PRESTON (NEW HALL LANE) CEMETERY
During the two world wars, the
United Kingdom became an island fortress used for training troops and
launching land, sea and air operations around the globe. There are more
than 170,000 Commonwealth war graves in the United Kingdom, many being
those of servicemen and women killed on active service, or who later
succumbed to wounds. Others died in training accidents, or because of
sickness or disease. The graves, many of them privately owned and marked
by private memorials, will be found in more than 12,000 cemeteries and
Victoria Cross Recipient
5938 Private William Young Preston.
VC. 8th Bn. attd. Depot East Lancashire Regiment, 27/08/1916, aged 40. Plot V. RC. 10. Husband of Mrs. M. E. Young, of 61, Lovat Rd.,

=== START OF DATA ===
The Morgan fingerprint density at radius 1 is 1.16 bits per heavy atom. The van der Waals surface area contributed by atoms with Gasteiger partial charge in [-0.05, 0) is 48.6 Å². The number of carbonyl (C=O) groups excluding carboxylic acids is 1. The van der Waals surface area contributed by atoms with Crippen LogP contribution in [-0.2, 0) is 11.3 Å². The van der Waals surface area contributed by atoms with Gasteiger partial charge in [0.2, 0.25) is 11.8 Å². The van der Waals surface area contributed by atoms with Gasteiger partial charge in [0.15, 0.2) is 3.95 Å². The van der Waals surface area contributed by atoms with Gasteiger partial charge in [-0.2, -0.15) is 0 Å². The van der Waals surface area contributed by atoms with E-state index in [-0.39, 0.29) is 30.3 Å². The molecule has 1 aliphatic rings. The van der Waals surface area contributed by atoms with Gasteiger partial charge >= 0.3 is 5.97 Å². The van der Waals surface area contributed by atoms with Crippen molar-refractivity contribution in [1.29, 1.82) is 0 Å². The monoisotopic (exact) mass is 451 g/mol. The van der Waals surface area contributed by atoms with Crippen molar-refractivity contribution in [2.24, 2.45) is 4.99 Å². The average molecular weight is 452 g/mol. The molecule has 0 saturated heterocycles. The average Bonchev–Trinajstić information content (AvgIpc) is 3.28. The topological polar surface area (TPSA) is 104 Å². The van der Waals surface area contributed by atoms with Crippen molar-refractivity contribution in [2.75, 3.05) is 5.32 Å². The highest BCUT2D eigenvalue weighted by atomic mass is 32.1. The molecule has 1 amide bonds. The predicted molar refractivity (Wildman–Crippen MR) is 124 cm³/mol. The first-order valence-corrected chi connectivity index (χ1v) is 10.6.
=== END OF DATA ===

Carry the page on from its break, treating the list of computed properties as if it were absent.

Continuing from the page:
Citation: An extract from the London Gazette, dated 28th March, 1916, records the following:-"For most conspicuous bravery. On seeing that his Serjeant had been wounded he left his trench to attend to him under very heavy fire. The wounded Non-Commissioned Officer requested Private Young to get under cover, but he refused, and was almost immediately very seriously wounded by having both jaws shattered. Notwithstanding his terrible injuries, Private Young continued endeavouring to effect the rescue upon which he had set his mind, and eventually succeeded with the aid of another soldier. He then went unaided to the dressing station where it was discovered that he had also been wounded by a rifle bullet in the chest. The great fortitude, determination, courage, and devotion to duty displayed by this soldier could hardly be surpassed"